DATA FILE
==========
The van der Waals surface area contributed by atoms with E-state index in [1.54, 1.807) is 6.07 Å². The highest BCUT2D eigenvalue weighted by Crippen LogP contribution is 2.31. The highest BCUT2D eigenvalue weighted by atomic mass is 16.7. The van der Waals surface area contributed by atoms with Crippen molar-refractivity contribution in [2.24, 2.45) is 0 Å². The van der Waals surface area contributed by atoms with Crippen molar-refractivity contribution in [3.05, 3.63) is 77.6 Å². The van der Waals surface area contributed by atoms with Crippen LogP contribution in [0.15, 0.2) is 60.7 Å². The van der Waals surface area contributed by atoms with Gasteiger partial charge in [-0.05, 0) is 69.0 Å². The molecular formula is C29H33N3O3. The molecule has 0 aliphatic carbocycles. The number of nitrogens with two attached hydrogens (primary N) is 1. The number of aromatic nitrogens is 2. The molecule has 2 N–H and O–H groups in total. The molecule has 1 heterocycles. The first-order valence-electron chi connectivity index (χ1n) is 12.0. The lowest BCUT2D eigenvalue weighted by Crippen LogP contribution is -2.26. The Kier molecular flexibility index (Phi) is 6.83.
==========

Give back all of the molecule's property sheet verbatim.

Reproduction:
The van der Waals surface area contributed by atoms with E-state index in [1.54, 1.807) is 6.07 Å². The highest BCUT2D eigenvalue weighted by Crippen LogP contribution is 2.31. The highest BCUT2D eigenvalue weighted by atomic mass is 16.7. The van der Waals surface area contributed by atoms with Crippen molar-refractivity contribution in [2.24, 2.45) is 0 Å². The van der Waals surface area contributed by atoms with Crippen molar-refractivity contribution in [3.05, 3.63) is 77.6 Å². The van der Waals surface area contributed by atoms with Crippen LogP contribution in [0.15, 0.2) is 60.7 Å². The van der Waals surface area contributed by atoms with Gasteiger partial charge in [-0.05, 0) is 69.0 Å². The molecular formula is C29H33N3O3. The molecule has 0 aliphatic carbocycles. The number of nitrogens with two attached hydrogens (primary N) is 1. The number of aromatic nitrogens is 2. The molecule has 2 N–H and O–H groups in total. The molecule has 1 heterocycles. The first-order valence-electron chi connectivity index (χ1n) is 12.0. The lowest BCUT2D eigenvalue weighted by Crippen LogP contribution is -2.26. The Kier molecular flexibility index (Phi) is 6.83.